Peter Slevin is the author of the new book Michelle Obama: A Life. A former Washington Post reporter, he teaches at Northwestern University's Medill School of Journalism. He lives in Evanston, Illinois.
Q: Why did you decide to write a biography of Michelle Obama?
A: There were two things I wanted to do: first, to write about her remarkable trajectory from the South Side of Chicago, a working-class household, all the way to Princeton, Harvard, and the White House.
The second was to tell her story against the backdrop in which she lived—the first generation of African Americans who came of age after the Civil Rights movement—to chart what changed and what remained.
Q: How did you research the book, and did you talk to Michelle Obama?
A: I haven’t interviewed her since the first presidential campaign, when I interviewed her twice. I researched the family history and the world she inhabits.
I talked to relatives of hers and the president’s; mentors from her professional life in Chicago; Princeton and Harvard friends, classmates and professors; White House staff members and former staff members.
I had the luxury of time. I read hundreds of thousands of words Michelle Obama had spoken.
Q: Did anything you came across in your research change your impression of her?
A: Many things deepened my impression of her. The self-doubt she’s had in her life and her willingness to talk about it—times in a majority-white environment, times on the campaign trail when she wondered if she could get it all done. Speaking at Maya Angelou’s memorial service, she described herself feeling lonely in Ivy League classrooms, and on the campaign trail where her very womanhood was challenged.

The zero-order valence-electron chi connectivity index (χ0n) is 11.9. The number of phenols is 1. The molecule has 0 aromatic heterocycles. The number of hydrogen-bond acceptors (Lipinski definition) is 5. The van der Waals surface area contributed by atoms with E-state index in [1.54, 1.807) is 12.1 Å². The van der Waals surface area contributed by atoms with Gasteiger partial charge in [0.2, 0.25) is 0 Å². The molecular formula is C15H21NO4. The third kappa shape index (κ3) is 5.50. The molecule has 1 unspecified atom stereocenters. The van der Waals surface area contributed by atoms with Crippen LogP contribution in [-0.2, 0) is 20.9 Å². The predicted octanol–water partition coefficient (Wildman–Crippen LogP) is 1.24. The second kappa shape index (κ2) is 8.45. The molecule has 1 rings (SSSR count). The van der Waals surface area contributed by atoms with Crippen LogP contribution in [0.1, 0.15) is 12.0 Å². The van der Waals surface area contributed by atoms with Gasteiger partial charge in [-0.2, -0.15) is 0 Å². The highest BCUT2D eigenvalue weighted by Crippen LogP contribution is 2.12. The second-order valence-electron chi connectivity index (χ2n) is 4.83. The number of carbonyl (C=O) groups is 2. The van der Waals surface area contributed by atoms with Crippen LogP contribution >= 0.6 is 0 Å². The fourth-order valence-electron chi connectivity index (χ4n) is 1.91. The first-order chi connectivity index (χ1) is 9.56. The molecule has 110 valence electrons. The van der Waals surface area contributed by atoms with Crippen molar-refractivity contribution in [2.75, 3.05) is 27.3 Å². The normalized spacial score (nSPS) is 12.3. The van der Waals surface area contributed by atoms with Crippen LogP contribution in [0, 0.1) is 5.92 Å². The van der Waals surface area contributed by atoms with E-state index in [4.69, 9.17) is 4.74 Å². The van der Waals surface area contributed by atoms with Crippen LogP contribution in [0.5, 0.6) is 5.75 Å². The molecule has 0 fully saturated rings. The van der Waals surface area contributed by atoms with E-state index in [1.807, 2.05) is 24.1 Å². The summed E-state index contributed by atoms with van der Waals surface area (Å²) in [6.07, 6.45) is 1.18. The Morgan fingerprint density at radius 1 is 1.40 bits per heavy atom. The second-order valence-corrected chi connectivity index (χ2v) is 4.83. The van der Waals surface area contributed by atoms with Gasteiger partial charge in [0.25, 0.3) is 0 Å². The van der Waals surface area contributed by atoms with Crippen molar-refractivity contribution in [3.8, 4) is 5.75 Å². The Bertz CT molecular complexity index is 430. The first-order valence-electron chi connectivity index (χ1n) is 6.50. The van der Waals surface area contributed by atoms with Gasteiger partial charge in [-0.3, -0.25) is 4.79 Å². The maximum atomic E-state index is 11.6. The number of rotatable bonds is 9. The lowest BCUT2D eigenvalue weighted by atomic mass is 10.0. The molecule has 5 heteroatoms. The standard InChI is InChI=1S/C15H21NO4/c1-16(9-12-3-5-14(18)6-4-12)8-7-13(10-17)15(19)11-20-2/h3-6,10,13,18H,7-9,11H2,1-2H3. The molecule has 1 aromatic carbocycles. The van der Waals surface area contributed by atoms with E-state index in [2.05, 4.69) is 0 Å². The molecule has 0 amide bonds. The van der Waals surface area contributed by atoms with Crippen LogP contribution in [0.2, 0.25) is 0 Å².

Q: Do you know if the Obama family has read the book, and if so, what they think about it?
A: I would love to know what they think, but I don’t know. I sent copies!
Q: Michelle Obama is often in the news, but her recent graduation speech at Tuskegee University got a lot of attention. What is your impression of what she said, and why do you think it got the attention it did?
A: Michelle Obama gave a speech that was very true to herself and her experience. In the speech, she pulled together many threads of her life and her previous remarks. There was nothing really new, but she pulled it together.
It reflected a message she’s giving—that she believes the deck is stacked. She put herself in the story to show young African Americans that this is not new, it’s not unfamiliar, and they should not let it stop them. She’s been saying this for many years but sometimes people focus on nutrition or fashion and don’t always pay attention to the deeper story.
The reaction speaks to a polarized country. Many would say, What’s so exceptional about what she’s saying? It’s not a polemic. It shows how quickly critics are prepared to pounce.
Q: What will Michelle Obama’s legacy be once she leaves the White House?
A: My guess is that her legacy will have two broad themes. One is how she delivered her message, the way she mastered the marketing of her message—using humor, being very physical, hula hoops on the White House lawn, skits on late night television—and the way she would sometimes avoid the mainstream news media in favor of specific audiences she wanted to reach.
The other part is her message that we are living in a grossly unequal society where too many people, not just people of color…simply do not have the opportunity they should have. Her message is tied to policies she’s worked on connected to childhood obesity and the lack of equality in educational opportunity.
Q: She’ll still be only in her early 50s when the Obamas leave the White House. What do you think she’ll do?
A: She’ll only be 53; she’ll turn 53 three days before. She’s said she will continue to work on education policy…She will continue to be a mentor; she has always been a mentor. She’ll need to decide how deeply she wants to speak out on issues she cares about. It’s an open question.
Q: Are you working on another book?
A: I’m not. My head is still on this one. I loved working on this one.
Q: Anything else we should know about the book?
A: I love the characters in the book. The characters beyond Michelle Obama were so influential in her life—her family…her friends. It was fascinating to explore the constellations of her relationships. It was important to me that these characters be fully formed.
The reviewers haven’t noticed this too much, but there’s a lot about Barack Obama that’s pretty fresh [too].
--Interview with Deborah Kalb